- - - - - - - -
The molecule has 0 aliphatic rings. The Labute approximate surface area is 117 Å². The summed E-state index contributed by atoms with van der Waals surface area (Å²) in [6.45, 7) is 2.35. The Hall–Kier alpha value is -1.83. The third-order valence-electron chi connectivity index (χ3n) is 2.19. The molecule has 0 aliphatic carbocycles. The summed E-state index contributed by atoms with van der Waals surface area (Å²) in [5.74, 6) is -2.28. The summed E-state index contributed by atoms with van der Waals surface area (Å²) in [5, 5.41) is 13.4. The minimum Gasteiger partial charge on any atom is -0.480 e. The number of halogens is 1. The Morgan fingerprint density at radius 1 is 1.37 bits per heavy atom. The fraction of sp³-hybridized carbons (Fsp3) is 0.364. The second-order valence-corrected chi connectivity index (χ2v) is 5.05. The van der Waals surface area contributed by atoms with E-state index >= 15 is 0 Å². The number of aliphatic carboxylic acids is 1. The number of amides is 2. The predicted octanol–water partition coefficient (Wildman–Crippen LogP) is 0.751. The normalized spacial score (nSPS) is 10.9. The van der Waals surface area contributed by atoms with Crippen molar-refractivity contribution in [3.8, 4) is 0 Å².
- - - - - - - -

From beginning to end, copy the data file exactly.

The molecule has 0 aliphatic rings. The Labute approximate surface area is 117 Å². The summed E-state index contributed by atoms with van der Waals surface area (Å²) in [6.45, 7) is 2.35. The Hall–Kier alpha value is -1.83. The third-order valence-electron chi connectivity index (χ3n) is 2.19. The molecule has 0 aliphatic carbocycles. The summed E-state index contributed by atoms with van der Waals surface area (Å²) in [5.74, 6) is -2.28. The summed E-state index contributed by atoms with van der Waals surface area (Å²) in [5, 5.41) is 13.4. The minimum Gasteiger partial charge on any atom is -0.480 e. The number of halogens is 1. The Morgan fingerprint density at radius 1 is 1.37 bits per heavy atom. The fraction of sp³-hybridized carbons (Fsp3) is 0.364. The second-order valence-corrected chi connectivity index (χ2v) is 5.05. The van der Waals surface area contributed by atoms with E-state index >= 15 is 0 Å². The number of aliphatic carboxylic acids is 1. The number of amides is 2. The predicted octanol–water partition coefficient (Wildman–Crippen LogP) is 0.751. The normalized spacial score (nSPS) is 10.9. The van der Waals surface area contributed by atoms with Crippen molar-refractivity contribution in [3.8, 4) is 0 Å².